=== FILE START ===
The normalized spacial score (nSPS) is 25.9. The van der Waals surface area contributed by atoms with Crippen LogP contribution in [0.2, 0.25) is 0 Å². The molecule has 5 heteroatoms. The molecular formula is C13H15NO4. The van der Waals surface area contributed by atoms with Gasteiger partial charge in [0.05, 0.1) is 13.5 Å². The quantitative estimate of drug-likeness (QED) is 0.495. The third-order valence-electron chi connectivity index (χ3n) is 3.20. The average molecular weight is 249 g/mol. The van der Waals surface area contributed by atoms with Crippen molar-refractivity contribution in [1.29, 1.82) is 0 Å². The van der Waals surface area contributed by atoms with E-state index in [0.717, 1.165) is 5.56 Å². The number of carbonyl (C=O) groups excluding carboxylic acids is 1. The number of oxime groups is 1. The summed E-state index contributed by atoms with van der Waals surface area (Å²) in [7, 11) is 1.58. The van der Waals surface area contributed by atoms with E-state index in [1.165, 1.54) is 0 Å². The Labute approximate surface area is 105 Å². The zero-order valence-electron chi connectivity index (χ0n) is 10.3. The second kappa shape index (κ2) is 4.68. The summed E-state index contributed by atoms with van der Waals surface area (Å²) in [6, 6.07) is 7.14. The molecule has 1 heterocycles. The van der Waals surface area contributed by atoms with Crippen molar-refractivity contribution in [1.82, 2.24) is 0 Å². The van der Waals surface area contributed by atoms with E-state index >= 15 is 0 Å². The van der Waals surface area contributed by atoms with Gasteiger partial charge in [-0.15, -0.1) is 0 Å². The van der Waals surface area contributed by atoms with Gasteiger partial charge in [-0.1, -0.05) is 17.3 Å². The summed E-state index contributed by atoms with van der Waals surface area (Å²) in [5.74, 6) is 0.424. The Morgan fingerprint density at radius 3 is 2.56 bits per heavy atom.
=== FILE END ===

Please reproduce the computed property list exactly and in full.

The normalized spacial score (nSPS) is 25.9. The van der Waals surface area contributed by atoms with Crippen LogP contribution in [0.2, 0.25) is 0 Å². The molecule has 5 heteroatoms. The molecular formula is C13H15NO4. The van der Waals surface area contributed by atoms with Gasteiger partial charge in [0.05, 0.1) is 13.5 Å². The quantitative estimate of drug-likeness (QED) is 0.495. The third-order valence-electron chi connectivity index (χ3n) is 3.20. The average molecular weight is 249 g/mol. The van der Waals surface area contributed by atoms with Crippen molar-refractivity contribution in [1.29, 1.82) is 0 Å². The van der Waals surface area contributed by atoms with E-state index in [0.717, 1.165) is 5.56 Å². The number of carbonyl (C=O) groups excluding carboxylic acids is 1. The number of oxime groups is 1. The summed E-state index contributed by atoms with van der Waals surface area (Å²) in [7, 11) is 1.58. The van der Waals surface area contributed by atoms with E-state index in [1.165, 1.54) is 0 Å². The Labute approximate surface area is 105 Å². The zero-order valence-electron chi connectivity index (χ0n) is 10.3. The second kappa shape index (κ2) is 4.68. The summed E-state index contributed by atoms with van der Waals surface area (Å²) in [6, 6.07) is 7.14. The molecule has 1 heterocycles. The van der Waals surface area contributed by atoms with Crippen molar-refractivity contribution in [1.82, 2.24) is 0 Å². The van der Waals surface area contributed by atoms with E-state index >= 15 is 0 Å². The van der Waals surface area contributed by atoms with Gasteiger partial charge in [-0.15, -0.1) is 0 Å². The van der Waals surface area contributed by atoms with Gasteiger partial charge in [-0.1, -0.05) is 17.3 Å². The summed E-state index contributed by atoms with van der Waals surface area (Å²) in [5.74, 6) is 0.424. The Morgan fingerprint density at radius 3 is 2.56 bits per heavy atom.